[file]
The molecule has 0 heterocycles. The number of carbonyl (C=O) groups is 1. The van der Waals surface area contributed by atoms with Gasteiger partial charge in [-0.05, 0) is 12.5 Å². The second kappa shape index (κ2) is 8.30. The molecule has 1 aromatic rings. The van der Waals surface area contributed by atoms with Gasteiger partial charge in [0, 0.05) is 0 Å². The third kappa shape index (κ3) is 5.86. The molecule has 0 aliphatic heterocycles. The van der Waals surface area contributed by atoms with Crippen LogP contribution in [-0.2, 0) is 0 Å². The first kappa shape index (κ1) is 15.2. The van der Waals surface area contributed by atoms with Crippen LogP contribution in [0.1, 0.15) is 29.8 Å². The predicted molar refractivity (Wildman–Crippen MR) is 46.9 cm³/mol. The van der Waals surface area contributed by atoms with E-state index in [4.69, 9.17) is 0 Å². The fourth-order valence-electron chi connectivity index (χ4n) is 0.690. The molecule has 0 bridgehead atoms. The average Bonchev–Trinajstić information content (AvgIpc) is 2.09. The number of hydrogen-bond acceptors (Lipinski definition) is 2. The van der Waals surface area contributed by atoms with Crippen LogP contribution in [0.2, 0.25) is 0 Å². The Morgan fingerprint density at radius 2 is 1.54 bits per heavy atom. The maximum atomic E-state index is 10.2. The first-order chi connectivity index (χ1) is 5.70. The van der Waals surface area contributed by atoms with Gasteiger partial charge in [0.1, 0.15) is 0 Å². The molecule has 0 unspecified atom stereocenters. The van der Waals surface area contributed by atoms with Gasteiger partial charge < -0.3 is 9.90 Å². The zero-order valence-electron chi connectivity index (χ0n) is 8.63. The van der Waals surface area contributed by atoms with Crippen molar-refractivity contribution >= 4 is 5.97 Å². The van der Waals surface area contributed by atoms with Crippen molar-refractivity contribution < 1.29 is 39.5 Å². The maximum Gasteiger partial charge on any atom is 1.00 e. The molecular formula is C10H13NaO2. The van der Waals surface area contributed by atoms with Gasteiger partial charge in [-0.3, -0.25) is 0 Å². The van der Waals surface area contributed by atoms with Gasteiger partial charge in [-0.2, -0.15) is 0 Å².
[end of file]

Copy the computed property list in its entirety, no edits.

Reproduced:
The molecule has 0 heterocycles. The number of carbonyl (C=O) groups is 1. The van der Waals surface area contributed by atoms with Gasteiger partial charge in [-0.05, 0) is 12.5 Å². The second kappa shape index (κ2) is 8.30. The molecule has 1 aromatic rings. The van der Waals surface area contributed by atoms with Gasteiger partial charge in [0, 0.05) is 0 Å². The third kappa shape index (κ3) is 5.86. The molecule has 0 aliphatic heterocycles. The van der Waals surface area contributed by atoms with Crippen LogP contribution in [-0.2, 0) is 0 Å². The first kappa shape index (κ1) is 15.2. The van der Waals surface area contributed by atoms with Crippen LogP contribution in [0.1, 0.15) is 29.8 Å². The predicted molar refractivity (Wildman–Crippen MR) is 46.9 cm³/mol. The van der Waals surface area contributed by atoms with E-state index in [4.69, 9.17) is 0 Å². The fourth-order valence-electron chi connectivity index (χ4n) is 0.690. The molecule has 0 bridgehead atoms. The average Bonchev–Trinajstić information content (AvgIpc) is 2.09. The number of hydrogen-bond acceptors (Lipinski definition) is 2. The van der Waals surface area contributed by atoms with Crippen LogP contribution in [0.2, 0.25) is 0 Å². The Morgan fingerprint density at radius 2 is 1.54 bits per heavy atom. The maximum atomic E-state index is 10.2. The first-order chi connectivity index (χ1) is 5.70. The van der Waals surface area contributed by atoms with Gasteiger partial charge in [0.1, 0.15) is 0 Å². The molecule has 0 unspecified atom stereocenters. The van der Waals surface area contributed by atoms with Gasteiger partial charge < -0.3 is 9.90 Å². The zero-order valence-electron chi connectivity index (χ0n) is 8.63. The van der Waals surface area contributed by atoms with Crippen molar-refractivity contribution >= 4 is 5.97 Å². The van der Waals surface area contributed by atoms with Crippen molar-refractivity contribution < 1.29 is 39.5 Å². The maximum Gasteiger partial charge on any atom is 1.00 e. The molecular formula is C10H13NaO2. The van der Waals surface area contributed by atoms with Gasteiger partial charge in [-0.3, -0.25) is 0 Å². The van der Waals surface area contributed by atoms with Gasteiger partial charge in [-0.2, -0.15) is 0 Å².